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Library development in India

LIBRARY AND INFORMATION SERVICES IN INDIA - States and Union Territories (On The Eve of Millennium): M. K. Jain - Chief Editor; P. B. Mangla, D. R. Kalia and Neela Jagannathan - Editors; Shipra Publications, 115-A, Vikas Marg, Shakarpur, Delhi-110092. Rs. 750.

HERE IS a book that presents information about the development of libraries in each State and Union Territory of India. Librarians and library science experts have written articles on the development of libraries in six regions viz. north, east, north- east, south, west and in Union Territories. In all, there are 30 valuable articles covering Delhi, Haryana, Himachal Pradesh, Jammu and Kashmir, Madhya Pradesh and Chhattisgarh, Punjab, Rajasthan, Uttar Pradesh and Uttranchal, Bihar and Jharkhand, Orissa, Sikkim, West Bengal, Arunachal Pradesh, Assam and six States - Mizoram, Tripura, Andhra Pradesh, Karnataka, Kerala, Tamil Nadu (i) and (ii), Goa, Gujarat, Maharashtra (i) and (ii), Andaman and Nicobar, Dadra and Nagar Haveli, Daman and Diu, Lakshadweep and Pondicherry.

The articles in general follow a set pattern of presentation. At the beginning, a brief history of the state or UT

is given followed by historical background of the establishment of libraries.Theexisting libraries are categorised as under: public libraries, academic libraries and special libraries. The growth and development of libraries under each head are then traced. Statistical details of holdings, use and budgetary allocations are also given. There is information on library education and training in states. The steps taken for library legislation are discussed. Details of formation and functioning of library associations are also presented. Each article concludes with the comments of the authors on the existing services and suggestions made for their improvement.

The value of the book would have been further enhanced if information on the wage structure of the manpower had also been presented. This would have given a view of the development of librarians also!

Most of the contributors are noted to be from departments of library and information science, i.e. teachers. Though no doubt they are eminently fit and qualified to write the articles, if "working librarians'' had also been included, the benefit of their rich experience and working knowledge would have been there and a critical study made of the systems and services in vogue. A few cases to prove this point are presented hereunder: The Madras Public Libraries Act, 1948, was drafted by Dr. S. R. Ranganathan with the intention that it should be a local body service. As such he made provision for the establishment of Local Library Authority in each district, to function as an autonomous body, independent of state government control, intrusion and interference.

He further envisaged a free public library service all over the state, with the proviso for levy of library cess. To ensure the safe return of books borrowed by members, the Local Library Authorities collected a refundable deposit amount.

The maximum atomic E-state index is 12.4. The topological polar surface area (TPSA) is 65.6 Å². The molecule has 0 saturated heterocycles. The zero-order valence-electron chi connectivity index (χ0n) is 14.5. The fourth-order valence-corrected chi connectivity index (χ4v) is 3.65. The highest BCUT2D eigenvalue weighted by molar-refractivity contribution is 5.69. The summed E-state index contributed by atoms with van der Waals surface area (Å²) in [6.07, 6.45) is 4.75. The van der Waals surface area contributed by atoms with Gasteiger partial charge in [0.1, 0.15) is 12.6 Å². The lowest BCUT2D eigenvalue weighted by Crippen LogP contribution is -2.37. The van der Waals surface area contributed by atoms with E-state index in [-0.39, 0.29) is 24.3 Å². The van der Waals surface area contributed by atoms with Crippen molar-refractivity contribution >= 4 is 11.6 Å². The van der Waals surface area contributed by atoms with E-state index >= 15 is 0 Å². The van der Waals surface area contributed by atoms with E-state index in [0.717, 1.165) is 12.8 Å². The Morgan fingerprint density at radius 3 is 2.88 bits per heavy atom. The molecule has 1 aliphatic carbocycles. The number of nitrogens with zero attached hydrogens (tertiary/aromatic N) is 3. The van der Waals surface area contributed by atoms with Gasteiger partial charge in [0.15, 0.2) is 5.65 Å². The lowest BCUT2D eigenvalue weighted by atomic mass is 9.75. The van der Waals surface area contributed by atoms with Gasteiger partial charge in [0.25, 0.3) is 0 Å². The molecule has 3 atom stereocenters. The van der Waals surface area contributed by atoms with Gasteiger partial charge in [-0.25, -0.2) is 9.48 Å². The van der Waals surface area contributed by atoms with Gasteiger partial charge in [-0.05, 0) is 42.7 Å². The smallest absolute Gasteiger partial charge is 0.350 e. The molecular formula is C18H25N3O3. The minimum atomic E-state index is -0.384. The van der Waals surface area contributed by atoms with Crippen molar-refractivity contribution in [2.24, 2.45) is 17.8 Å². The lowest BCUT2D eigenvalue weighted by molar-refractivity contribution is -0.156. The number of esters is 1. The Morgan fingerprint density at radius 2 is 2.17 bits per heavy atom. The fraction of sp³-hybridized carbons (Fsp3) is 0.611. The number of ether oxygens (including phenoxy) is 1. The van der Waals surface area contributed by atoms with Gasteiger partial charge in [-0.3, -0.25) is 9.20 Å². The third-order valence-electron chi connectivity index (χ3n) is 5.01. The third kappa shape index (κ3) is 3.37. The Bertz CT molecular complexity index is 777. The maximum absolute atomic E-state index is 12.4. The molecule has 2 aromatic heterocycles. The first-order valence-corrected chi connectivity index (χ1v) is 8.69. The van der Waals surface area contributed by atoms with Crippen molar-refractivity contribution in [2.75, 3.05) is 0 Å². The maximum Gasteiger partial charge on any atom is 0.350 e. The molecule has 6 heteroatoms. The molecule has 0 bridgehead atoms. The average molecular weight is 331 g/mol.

Now, Tamil Nadu is collecting an annual "membership fee". This is to be considered as a retrograde step. How far this is in order and justifiable, when a library cess is being levied, is debatable.

Further how far this will stand the scrutiny of law is a matter of conjecture! Here is an issue to be taken up by the LLAs and library associations.

Further the Department of Public Libraries, Tamil Nadu, boasts itself of being the pioneer in the "centralised purchase of books" for all public libraries in the state run by local library authorities.

This is over-centralisation with a vengeance! It is a pity the local library authorities have been given the go-by and stripped of their power and main obligation to society. The Local Library Authorities have no authority even in the purchase of books suited to local needs and tastes of its readers!

Excepting for the four States in the south, Maharashtra and West Bengal who at least have the basic structure, in the rest of the Sates and UTs the growth is haphazard with no significant and planned development.

As stated, libraries in India are passing through a very crucial period. In the computer age, the important thing to do is the computerisation of libraries, especially academic and special libraries, for effective and efficient services.

Out of 29 States and six Union Territories only 10 have enacted public library legislation.

This is the state of affairs even after more than 50 years of Independence. Now that we have this volume which presents an overall view of the libraries in India, it is for the library associations to come together and discuss at length the present state of affairs and work out a plan for the betterment of existing services and extension of the same by a system of resource sharing through a network of libraries and information centres. Collection of reliable and update information about libraries in the whole of India is no easy task.

The contributors, advisory committee and the editors have to be congratulated for a job well done. This book is a welcome addition to the library literature. This should be of interest and value to library professionals, educationists, students, planners and administrators. One hopes this book will set the ball rolling for the extension of library services throughout the length and breadth of India.


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